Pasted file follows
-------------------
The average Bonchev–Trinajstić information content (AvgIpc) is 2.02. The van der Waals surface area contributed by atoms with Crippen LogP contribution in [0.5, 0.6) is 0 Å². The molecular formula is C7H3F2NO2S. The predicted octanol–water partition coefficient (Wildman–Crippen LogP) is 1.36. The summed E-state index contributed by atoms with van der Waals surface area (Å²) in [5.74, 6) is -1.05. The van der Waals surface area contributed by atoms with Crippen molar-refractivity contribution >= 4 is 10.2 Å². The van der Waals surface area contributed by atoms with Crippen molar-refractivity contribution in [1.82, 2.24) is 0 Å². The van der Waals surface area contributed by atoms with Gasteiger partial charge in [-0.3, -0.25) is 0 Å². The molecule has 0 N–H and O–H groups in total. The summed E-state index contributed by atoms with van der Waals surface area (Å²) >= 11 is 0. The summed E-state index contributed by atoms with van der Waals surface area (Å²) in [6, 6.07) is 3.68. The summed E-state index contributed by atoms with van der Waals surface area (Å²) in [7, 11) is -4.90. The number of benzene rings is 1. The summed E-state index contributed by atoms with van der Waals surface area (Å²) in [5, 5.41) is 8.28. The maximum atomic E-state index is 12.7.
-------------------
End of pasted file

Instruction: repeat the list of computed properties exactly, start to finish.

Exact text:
The average Bonchev–Trinajstić information content (AvgIpc) is 2.02. The van der Waals surface area contributed by atoms with Crippen LogP contribution in [0.5, 0.6) is 0 Å². The molecular formula is C7H3F2NO2S. The predicted octanol–water partition coefficient (Wildman–Crippen LogP) is 1.36. The summed E-state index contributed by atoms with van der Waals surface area (Å²) in [5.74, 6) is -1.05. The van der Waals surface area contributed by atoms with Crippen molar-refractivity contribution >= 4 is 10.2 Å². The van der Waals surface area contributed by atoms with Crippen molar-refractivity contribution in [1.82, 2.24) is 0 Å². The van der Waals surface area contributed by atoms with Gasteiger partial charge in [-0.3, -0.25) is 0 Å². The molecule has 0 N–H and O–H groups in total. The summed E-state index contributed by atoms with van der Waals surface area (Å²) >= 11 is 0. The summed E-state index contributed by atoms with van der Waals surface area (Å²) in [6, 6.07) is 3.68. The summed E-state index contributed by atoms with van der Waals surface area (Å²) in [7, 11) is -4.90. The number of benzene rings is 1. The summed E-state index contributed by atoms with van der Waals surface area (Å²) in [5, 5.41) is 8.28. The maximum atomic E-state index is 12.7.